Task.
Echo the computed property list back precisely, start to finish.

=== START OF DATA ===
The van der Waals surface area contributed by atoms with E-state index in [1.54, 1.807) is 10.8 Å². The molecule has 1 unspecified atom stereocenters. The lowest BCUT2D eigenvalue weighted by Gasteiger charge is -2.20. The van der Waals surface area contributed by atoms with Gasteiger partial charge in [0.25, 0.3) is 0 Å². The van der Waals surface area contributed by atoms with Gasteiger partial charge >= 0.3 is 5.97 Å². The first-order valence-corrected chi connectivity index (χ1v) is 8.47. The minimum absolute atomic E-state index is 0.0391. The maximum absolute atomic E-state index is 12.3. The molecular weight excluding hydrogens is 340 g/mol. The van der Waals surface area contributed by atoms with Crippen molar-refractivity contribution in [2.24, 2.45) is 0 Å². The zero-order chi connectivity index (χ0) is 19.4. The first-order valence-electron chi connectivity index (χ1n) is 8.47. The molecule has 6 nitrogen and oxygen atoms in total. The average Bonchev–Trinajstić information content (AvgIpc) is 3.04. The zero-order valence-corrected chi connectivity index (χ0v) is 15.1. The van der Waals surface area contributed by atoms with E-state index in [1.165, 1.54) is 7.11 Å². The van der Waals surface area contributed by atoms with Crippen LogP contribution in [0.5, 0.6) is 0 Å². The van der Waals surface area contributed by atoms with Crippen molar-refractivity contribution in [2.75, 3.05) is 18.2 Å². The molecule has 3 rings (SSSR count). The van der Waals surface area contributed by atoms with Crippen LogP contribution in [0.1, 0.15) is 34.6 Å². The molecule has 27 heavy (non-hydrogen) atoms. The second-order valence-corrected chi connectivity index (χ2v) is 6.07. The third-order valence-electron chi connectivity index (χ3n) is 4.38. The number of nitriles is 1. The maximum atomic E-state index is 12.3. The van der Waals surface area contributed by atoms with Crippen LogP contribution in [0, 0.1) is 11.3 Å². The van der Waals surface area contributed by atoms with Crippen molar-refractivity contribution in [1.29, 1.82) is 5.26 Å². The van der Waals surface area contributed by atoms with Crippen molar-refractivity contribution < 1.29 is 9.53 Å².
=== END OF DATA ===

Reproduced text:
The van der Waals surface area contributed by atoms with E-state index in [1.54, 1.807) is 10.8 Å². The molecule has 1 unspecified atom stereocenters. The lowest BCUT2D eigenvalue weighted by Gasteiger charge is -2.20. The van der Waals surface area contributed by atoms with Gasteiger partial charge in [0.25, 0.3) is 0 Å². The van der Waals surface area contributed by atoms with Gasteiger partial charge >= 0.3 is 5.97 Å². The first-order valence-corrected chi connectivity index (χ1v) is 8.47. The minimum absolute atomic E-state index is 0.0391. The maximum absolute atomic E-state index is 12.3. The molecular weight excluding hydrogens is 340 g/mol. The van der Waals surface area contributed by atoms with Crippen molar-refractivity contribution in [2.24, 2.45) is 0 Å². The zero-order chi connectivity index (χ0) is 19.4. The first-order valence-electron chi connectivity index (χ1n) is 8.47. The molecule has 6 nitrogen and oxygen atoms in total. The average Bonchev–Trinajstić information content (AvgIpc) is 3.04. The zero-order valence-corrected chi connectivity index (χ0v) is 15.1. The van der Waals surface area contributed by atoms with E-state index in [1.165, 1.54) is 7.11 Å². The van der Waals surface area contributed by atoms with Crippen LogP contribution in [0.5, 0.6) is 0 Å². The van der Waals surface area contributed by atoms with Crippen molar-refractivity contribution in [2.75, 3.05) is 18.2 Å². The molecule has 3 rings (SSSR count). The van der Waals surface area contributed by atoms with Crippen LogP contribution in [0.1, 0.15) is 34.6 Å². The molecule has 27 heavy (non-hydrogen) atoms. The second-order valence-corrected chi connectivity index (χ2v) is 6.07. The third-order valence-electron chi connectivity index (χ3n) is 4.38. The number of nitriles is 1. The maximum atomic E-state index is 12.3. The van der Waals surface area contributed by atoms with Crippen LogP contribution in [0, 0.1) is 11.3 Å². The van der Waals surface area contributed by atoms with Crippen molar-refractivity contribution in [1.29, 1.82) is 5.26 Å². The van der Waals surface area contributed by atoms with Crippen molar-refractivity contribution < 1.29 is 9.53 Å².